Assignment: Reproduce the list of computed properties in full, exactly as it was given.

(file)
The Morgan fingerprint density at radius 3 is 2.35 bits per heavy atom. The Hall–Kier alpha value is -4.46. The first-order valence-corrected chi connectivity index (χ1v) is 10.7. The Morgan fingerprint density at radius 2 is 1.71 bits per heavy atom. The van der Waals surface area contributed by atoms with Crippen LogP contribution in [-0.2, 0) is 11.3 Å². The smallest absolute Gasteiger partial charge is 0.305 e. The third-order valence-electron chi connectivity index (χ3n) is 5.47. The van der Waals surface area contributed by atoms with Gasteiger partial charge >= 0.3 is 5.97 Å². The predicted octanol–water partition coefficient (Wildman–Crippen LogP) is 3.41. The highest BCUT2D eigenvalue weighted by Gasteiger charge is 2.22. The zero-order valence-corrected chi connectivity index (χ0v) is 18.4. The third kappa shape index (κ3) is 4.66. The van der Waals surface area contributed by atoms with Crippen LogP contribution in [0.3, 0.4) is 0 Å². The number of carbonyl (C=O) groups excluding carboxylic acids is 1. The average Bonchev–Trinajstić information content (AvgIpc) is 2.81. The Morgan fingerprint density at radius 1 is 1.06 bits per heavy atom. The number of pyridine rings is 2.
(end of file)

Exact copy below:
The Morgan fingerprint density at radius 3 is 2.35 bits per heavy atom. The Hall–Kier alpha value is -4.46. The first-order valence-corrected chi connectivity index (χ1v) is 10.7. The Morgan fingerprint density at radius 2 is 1.71 bits per heavy atom. The van der Waals surface area contributed by atoms with Crippen LogP contribution in [-0.2, 0) is 11.3 Å². The smallest absolute Gasteiger partial charge is 0.305 e. The third-order valence-electron chi connectivity index (χ3n) is 5.47. The van der Waals surface area contributed by atoms with Gasteiger partial charge >= 0.3 is 5.97 Å². The predicted octanol–water partition coefficient (Wildman–Crippen LogP) is 3.41. The highest BCUT2D eigenvalue weighted by Gasteiger charge is 2.22. The zero-order valence-corrected chi connectivity index (χ0v) is 18.4. The third kappa shape index (κ3) is 4.66. The van der Waals surface area contributed by atoms with Crippen LogP contribution in [0.3, 0.4) is 0 Å². The number of carbonyl (C=O) groups excluding carboxylic acids is 1. The average Bonchev–Trinajstić information content (AvgIpc) is 2.81. The Morgan fingerprint density at radius 1 is 1.06 bits per heavy atom. The number of pyridine rings is 2.